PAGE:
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Every gamble carries risk. Even the 1996 Chicago Bulls lost a game to the mediocre Denver Nuggets. There are always factors we cannot foresee, even in a sure bet it is possible for your horse to stumble on the racetrack or for improv to knock out the heavyweight champion.
A bettor should know that the greater the risk, the greater the reward—but also understand that it is a game of probability in which, if you bet on a very improbable outcome, it will be very difficult to get any return and only someone very irresponsible would bet with their wealth on such a gamble.
The Cardenista gamble
On March 18, 1938, oil was nationalized in Mexico. This was not a heroic and patriotic act but a response to disputes and contractual breaches between the international oil companies operating in Mexico and the Sindicato de Trabajadores Petroleros de la República Mexicana.
In contrast, the legend we are told about the expropriation begins with a daring Lázaro Cárdenas who confronted the oil companies to “give Mexicans back their patrimony;” our grandparents and great-grandparents helped pay for the expropriation with their savings. It was a demonstration of patriotism comparable to the War of Independence, a gamble on the future of the Mexican nation.
The Cardenista epic is now so well established in Mexican ideology that almost 84 years later, there are no voices in the public arena that dare to question the state’s ownership of oil.
The emergence of structuralist economics helped to strengthen the ideas of oil nationalism that would reach its peak in the early 1970s with one of the unfortunate coincidences in Mexican history, the almost simultaneous discovery of the Cantarell Field and the 1973 Oil Crisis.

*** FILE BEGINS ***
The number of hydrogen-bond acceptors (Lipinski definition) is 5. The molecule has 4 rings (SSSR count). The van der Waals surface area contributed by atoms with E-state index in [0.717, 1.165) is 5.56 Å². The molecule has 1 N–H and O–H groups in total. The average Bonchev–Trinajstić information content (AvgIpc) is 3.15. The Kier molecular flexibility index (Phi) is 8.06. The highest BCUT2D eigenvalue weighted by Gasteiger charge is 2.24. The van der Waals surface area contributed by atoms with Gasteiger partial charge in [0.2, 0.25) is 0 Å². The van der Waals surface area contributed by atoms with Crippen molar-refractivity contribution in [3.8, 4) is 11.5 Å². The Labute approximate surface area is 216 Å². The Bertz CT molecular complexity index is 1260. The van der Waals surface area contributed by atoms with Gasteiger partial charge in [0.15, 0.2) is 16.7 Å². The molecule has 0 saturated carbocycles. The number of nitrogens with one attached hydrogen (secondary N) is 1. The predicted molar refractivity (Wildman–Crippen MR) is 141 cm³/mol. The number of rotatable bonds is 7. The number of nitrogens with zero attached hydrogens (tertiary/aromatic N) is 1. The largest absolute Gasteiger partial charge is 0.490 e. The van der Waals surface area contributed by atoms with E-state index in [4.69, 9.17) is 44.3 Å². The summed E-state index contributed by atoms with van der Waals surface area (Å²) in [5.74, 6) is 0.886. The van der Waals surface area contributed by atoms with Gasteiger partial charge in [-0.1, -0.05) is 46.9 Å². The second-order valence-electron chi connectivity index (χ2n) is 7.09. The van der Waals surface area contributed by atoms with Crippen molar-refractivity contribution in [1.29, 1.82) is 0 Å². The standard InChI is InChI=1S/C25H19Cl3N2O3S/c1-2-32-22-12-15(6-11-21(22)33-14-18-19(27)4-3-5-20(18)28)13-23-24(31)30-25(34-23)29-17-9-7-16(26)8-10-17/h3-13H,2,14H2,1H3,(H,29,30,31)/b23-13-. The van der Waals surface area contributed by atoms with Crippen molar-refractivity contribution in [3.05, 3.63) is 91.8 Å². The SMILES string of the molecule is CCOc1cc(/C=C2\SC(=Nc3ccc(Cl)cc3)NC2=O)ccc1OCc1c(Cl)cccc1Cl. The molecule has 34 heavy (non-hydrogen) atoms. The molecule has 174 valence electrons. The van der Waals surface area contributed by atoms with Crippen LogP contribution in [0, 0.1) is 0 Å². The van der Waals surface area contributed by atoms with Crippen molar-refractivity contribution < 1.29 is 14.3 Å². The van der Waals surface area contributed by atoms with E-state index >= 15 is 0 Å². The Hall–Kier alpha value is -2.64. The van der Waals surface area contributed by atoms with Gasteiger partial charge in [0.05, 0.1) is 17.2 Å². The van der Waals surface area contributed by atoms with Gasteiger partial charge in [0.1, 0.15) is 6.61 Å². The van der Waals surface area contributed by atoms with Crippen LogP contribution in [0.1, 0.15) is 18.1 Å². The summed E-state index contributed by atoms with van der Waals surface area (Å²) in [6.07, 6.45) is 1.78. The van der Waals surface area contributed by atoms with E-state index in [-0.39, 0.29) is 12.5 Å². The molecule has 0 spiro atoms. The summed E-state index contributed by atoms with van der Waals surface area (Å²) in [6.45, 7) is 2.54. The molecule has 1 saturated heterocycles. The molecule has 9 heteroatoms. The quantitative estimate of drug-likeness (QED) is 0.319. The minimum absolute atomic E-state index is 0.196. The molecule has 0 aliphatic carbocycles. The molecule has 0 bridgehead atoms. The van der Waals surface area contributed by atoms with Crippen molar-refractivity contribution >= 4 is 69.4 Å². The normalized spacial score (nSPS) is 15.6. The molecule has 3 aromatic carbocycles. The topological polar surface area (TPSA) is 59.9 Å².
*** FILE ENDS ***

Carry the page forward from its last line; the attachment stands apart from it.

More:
The world lacked oil and Mexico had plenty to spare. Or in the words of President José López Portillo in a speech before the Board of Directors of PEMEX in 1977: “(Mexico)… has been used to managing shortages and crises… now we have to get used to managing abundance…”
The moment to collect on Carden’s bet had arrived. But there was no abundance for anyone, the oil rent became a current expense and an excuse for the Mexican government to never tighten its belt and to break spending records every year.
The extraction of crude oil, PEMEX’s biggest business, has been in a steady decline for 15 years now, exports have been in the same direction for almost 10 years and the company has been operating at a loss for more than a decade. It would be very irresponsible for anyone to bet our taxes on the future of this company.
When López Portillo bet everything on PEMEX, the odds favored him on all sides and the visible risk was minimal, but he was more irresponsible than smart, he abused the debt and monetary policy assuming that oil prices would be sustained and lost everything, although fortunately for him it was time to hand over the country, with all its problems, to someone else.
Second time as a tragedy
Today, Andrés Manuel López Obrador (AMLO) has decided to bet everything on PEMEX again, to revive the 70s idea of autonomy and the Cardenist myth of oil nationalism. Just like López Portillo, AMLO speaks of a past in which we were plundered and which he will not allow to happen again, although, more accurately, he compares himself to a tiger and not to a dog.
He has decided to opt for an old strategy that has never worked: import substitution. Although PEMEX’s business has always been the export of crude oil, AMLO has opted to invest 1.6 billion dollars in rehabilitating existing refineries, 600 million in building a new one and 1.6 billion more in buying a refinery in the United States. 3.8 billion dollars in new investment in refineries for a company that lost around 11 billion dollars in its refining “business” in 2020.
On December 28, 2021, together with Octavio Romero, director of PEMEX, AMLO seemed to make an April Fool’s Day joke, the Energy Transformation Plan. It was not a joke but a new bet by means of which crude oil exports would be gradually stopped until 2023 so that 100% would be refined in national territory.
AMLO’s gamble is that the demand for fuels and oil extraction in Mexico will continue for 20 years. Everything indicates that this is an irresponsible bet, but stranger things have happened. In the meantime, the taxpayer will continue to be indebted and will have to internalize the costs of PEMEX, while the issue of privatization will remain taboo.
José Torra is an economist, Research Coordinator at Caminos de la Libertad, co-author of the Fraser Institute's Economic Freedom of North America Index, and co-host of the podcast Libertad Aquí y Ahora // José Torra es economista, Coordinador de investigación en Caminos de la Libertad, coautor del índice Economic Freedom of Northamerica del Fraser Institute, y co-conductor del podcast Libertad Aquí y Ahora